What are other Names for this Test? (Equivalent Terms)
- Crystal Identification Joint Fluid Test
What is Crystal Identification Synovial Fluid Test? (Background Information)
- Synovial fluid is a thick substance found in the major joints (shoulder, hip, elbow, wrist, knee, and ankle), most notably in the knee. It acts as a lubricant, shock absorber, and nutrient medium
- The joints link the ends of bones together and enable them to articulate, or move against one another. However, bones do not contact each other as this would cause degradation and pain
- Instead, the articular surfaces of bones are covered by articular cartilage. This is a smooth form of cartilage that is less dense, and thus slicker, than other cartilages
- The synovial fluid fills the spaces between articular surfaces within the joints. Articular cartilage is also permeable to synovial fluid, which enables the two to work together to provide further joint protection
- When articular cartilage is compressed, it pushes the synovial fluid out and into the joint, where the fluid can lubricate the opposing surfaces. When compression is relieved, the fluid reenters the articular cartilage
- Similarly, synovial fluid acts as a shock absorber. The forces felt by the joints are spread across synovial fluid, lessening stress on the articular surfaces
- Another important function of synovial fluid is to exchange wastes and nutrients with the surrounding capillaries. This allows for proper maintenance of the joint tissue
- Joint disorders are categorized into 5 groups: Non-inflammatory, inflammatory, crystal-induced, septic, and hemorrhagic
- The Crystal Identification Synovial Fluid Test detects crystals in synovial fluid that may be caused by a variety of joint disorders
What are the Clinical Indications for performing the Crystal Identification Synovial Fluid Test?
Following are the clinical indications for performing the Crystal Identification Synovial Fluid Test:
- Following-up to a physical examination
- Monitoring of a joint disorder
- Recent injury
How is the Specimen Collected for Crystal Identification Synovial Fluid Test?
Following is the specimen collection process for Crystal Identification Synovial Fluid Test:
Sample required: Synovial fluid
Process of obtaining a synovial fluid sample (arthrocentesis) in adults:
- Cleaning the body site with 70% alcohol
- Insertion of a needle into the site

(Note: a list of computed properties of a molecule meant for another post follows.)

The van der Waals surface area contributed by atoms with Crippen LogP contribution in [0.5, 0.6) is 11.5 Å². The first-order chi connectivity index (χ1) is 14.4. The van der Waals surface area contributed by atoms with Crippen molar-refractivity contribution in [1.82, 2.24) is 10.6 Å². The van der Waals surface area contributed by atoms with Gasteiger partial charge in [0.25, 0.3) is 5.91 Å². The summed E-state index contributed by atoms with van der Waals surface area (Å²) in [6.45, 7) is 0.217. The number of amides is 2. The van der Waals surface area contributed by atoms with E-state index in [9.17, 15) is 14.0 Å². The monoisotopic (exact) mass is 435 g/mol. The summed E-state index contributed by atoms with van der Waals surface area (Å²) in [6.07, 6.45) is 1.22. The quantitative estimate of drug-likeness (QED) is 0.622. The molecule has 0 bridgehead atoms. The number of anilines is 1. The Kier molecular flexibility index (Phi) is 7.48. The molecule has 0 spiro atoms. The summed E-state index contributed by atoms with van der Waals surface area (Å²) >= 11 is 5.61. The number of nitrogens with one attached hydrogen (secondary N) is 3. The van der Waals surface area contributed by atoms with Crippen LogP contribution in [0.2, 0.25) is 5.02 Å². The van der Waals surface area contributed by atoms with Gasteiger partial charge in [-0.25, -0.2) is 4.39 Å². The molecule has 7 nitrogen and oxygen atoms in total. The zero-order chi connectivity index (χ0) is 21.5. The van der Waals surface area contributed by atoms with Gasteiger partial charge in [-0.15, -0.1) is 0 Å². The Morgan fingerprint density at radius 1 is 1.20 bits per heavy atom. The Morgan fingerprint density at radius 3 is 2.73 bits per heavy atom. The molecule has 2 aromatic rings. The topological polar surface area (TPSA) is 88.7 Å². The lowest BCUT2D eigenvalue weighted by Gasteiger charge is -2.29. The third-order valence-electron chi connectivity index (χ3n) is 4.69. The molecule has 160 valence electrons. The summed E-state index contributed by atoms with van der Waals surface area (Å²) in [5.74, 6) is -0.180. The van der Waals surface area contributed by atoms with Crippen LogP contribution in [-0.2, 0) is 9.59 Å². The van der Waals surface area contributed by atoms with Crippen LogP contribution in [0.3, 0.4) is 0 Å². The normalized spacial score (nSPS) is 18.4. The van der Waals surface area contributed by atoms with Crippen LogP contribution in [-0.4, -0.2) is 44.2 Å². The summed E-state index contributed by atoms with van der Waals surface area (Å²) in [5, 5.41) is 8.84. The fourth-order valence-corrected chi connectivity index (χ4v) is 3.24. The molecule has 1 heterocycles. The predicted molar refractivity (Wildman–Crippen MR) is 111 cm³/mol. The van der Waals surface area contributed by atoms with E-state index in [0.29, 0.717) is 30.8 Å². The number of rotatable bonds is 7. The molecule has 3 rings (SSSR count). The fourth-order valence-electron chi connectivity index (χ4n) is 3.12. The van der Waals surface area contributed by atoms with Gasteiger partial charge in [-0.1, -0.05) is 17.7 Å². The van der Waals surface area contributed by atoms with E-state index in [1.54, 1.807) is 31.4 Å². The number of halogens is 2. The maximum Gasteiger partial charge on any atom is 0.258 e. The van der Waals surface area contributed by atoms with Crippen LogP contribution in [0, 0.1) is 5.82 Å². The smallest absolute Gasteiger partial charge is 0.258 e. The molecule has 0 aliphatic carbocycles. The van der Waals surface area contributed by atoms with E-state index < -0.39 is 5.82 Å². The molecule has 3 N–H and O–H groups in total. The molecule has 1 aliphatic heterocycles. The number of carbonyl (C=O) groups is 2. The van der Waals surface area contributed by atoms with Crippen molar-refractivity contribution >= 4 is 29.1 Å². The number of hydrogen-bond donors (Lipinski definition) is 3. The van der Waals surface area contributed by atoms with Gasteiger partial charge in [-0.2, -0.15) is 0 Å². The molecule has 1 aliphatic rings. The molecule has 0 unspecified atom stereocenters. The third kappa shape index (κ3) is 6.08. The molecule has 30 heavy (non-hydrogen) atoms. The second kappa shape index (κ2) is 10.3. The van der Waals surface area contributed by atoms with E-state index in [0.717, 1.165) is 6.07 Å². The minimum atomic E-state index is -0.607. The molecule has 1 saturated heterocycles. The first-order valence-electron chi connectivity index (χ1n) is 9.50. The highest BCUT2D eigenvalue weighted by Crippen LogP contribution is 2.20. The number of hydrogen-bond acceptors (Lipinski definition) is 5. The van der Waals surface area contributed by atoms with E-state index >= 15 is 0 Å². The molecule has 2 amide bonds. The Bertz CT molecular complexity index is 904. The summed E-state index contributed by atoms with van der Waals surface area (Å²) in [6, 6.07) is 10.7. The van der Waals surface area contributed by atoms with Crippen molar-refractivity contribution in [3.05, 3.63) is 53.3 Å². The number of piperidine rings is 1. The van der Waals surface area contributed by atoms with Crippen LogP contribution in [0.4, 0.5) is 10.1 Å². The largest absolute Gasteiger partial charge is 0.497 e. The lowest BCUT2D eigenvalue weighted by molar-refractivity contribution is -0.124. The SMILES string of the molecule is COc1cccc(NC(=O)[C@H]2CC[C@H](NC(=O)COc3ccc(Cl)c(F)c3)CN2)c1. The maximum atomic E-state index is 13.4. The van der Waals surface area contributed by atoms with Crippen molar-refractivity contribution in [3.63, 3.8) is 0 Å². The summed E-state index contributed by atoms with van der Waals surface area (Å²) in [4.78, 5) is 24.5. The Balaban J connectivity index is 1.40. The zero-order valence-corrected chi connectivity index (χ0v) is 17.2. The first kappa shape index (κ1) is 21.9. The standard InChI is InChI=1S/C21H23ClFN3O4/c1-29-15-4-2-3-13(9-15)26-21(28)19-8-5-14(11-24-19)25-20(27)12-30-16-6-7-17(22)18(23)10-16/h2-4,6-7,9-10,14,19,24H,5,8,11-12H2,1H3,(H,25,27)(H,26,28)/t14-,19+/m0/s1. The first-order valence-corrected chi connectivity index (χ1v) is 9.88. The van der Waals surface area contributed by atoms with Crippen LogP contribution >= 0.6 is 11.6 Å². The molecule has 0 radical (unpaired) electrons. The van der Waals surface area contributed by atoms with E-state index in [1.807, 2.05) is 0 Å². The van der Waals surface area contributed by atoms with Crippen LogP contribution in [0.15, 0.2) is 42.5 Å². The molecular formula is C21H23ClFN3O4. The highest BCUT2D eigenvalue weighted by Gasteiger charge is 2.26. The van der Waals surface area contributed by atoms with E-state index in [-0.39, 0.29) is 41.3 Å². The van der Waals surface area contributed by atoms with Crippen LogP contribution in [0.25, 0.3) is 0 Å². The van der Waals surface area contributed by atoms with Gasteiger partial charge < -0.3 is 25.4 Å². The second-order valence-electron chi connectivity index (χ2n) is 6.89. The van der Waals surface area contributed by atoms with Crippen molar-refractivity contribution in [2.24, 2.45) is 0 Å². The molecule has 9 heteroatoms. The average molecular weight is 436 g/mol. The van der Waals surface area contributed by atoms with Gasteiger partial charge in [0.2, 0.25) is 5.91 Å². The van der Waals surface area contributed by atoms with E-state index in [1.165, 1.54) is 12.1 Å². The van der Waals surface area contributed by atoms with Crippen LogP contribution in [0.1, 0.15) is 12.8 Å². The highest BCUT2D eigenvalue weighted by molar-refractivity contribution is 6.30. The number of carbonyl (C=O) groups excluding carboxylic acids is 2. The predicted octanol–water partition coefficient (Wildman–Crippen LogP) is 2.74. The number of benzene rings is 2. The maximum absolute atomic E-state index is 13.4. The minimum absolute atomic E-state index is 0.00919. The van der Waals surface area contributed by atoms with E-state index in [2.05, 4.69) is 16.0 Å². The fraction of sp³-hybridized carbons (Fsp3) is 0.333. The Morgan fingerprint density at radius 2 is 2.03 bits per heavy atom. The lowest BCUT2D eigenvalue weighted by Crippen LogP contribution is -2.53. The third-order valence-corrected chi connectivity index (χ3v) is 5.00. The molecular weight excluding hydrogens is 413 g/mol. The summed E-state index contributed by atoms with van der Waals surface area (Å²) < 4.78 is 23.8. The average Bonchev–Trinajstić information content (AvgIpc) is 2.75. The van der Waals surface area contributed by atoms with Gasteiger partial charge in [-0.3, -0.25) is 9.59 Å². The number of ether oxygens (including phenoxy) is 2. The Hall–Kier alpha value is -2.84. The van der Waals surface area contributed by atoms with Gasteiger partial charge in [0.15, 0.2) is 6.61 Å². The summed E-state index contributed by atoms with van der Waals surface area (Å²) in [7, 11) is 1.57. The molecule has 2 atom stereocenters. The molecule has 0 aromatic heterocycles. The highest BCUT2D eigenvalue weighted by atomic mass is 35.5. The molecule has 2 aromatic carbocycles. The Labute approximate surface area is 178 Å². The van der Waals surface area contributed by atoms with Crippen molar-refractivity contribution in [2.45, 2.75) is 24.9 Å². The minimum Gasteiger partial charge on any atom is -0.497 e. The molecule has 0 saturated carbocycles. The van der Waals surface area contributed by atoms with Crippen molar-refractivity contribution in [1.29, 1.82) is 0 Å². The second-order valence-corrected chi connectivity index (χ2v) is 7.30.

- Collection of synovial fluid into the collection container of the syringe
- Removal of the needle
Preparation required: No special preparation is needed prior to the test.
What is the Significance of the Crystal Identification Synovial Fluid Test Result?
A positive value for the Crystal Identification Synovial Fluid Test may indicate:
- Long-term renal dialysis
- Joint degeneration
- Eosinophilic synovitis
The laboratory test results are NOT to be interpreted as results of a "stand-alone" test. The test results have to be interpreted after correlating with suitable clinical findings and additional supplemental tests/information. Your healthcare providers will explain the meaning of your tests results, based on the overall clinical scenario.
Additional and Relevant Useful Information:
- After collection, synovial fluid may be analyzed for appearance, chemistry, and the presence of cells via the synovial fluid analysis test
Certain medications that you may be currently taking may influence the outcome of the test. Hence, it is important to inform your healthcare provider of the complete list of medications (including any herbal supplements) you are currently taking. This will help the healthcare provider interpret your test results more accurately and avoid unnecessary chances of a misdiagnosis.
What are some Useful Resources for Additional Information?
The following DoveMed website links are useful resources for additional information:
Please visit our Laboratory Procedures Center for more physician-approved health information:
References and Information sources used for the Article:
Kee, J. L. (2010). Laboratory and diagnostic tests with nursing implications (8th ed.). Upper Saddle River, NJ: Pearson.
Lab Tests Online (2014, July 21). Retrieved October 2, 2014 from http://labtestsonline.org/understanding/analytes/synovial/
Martini, F., Nath, J. L., & Bartholomew, E. F. (2012). Fundamentals of anatomy & physiology (9th ed.). San Francisco: Benjamin Cummings.
Schnell, Z. B., Van, L. A., & Kranpitz, T. R. (2003). Davis's Comprehensive handbook of laboratory and diagnostic tests: With nursing implications. Philadelphia: F.A. Davis.
Williamson, M. A., Snyder, L. M., & Wallach, J. B. (2011). Wallach's interpretation of diagnostic tests (9th ed.). Philadelphia: Wolters Kluwer/Lippincott Williams & Wilkins.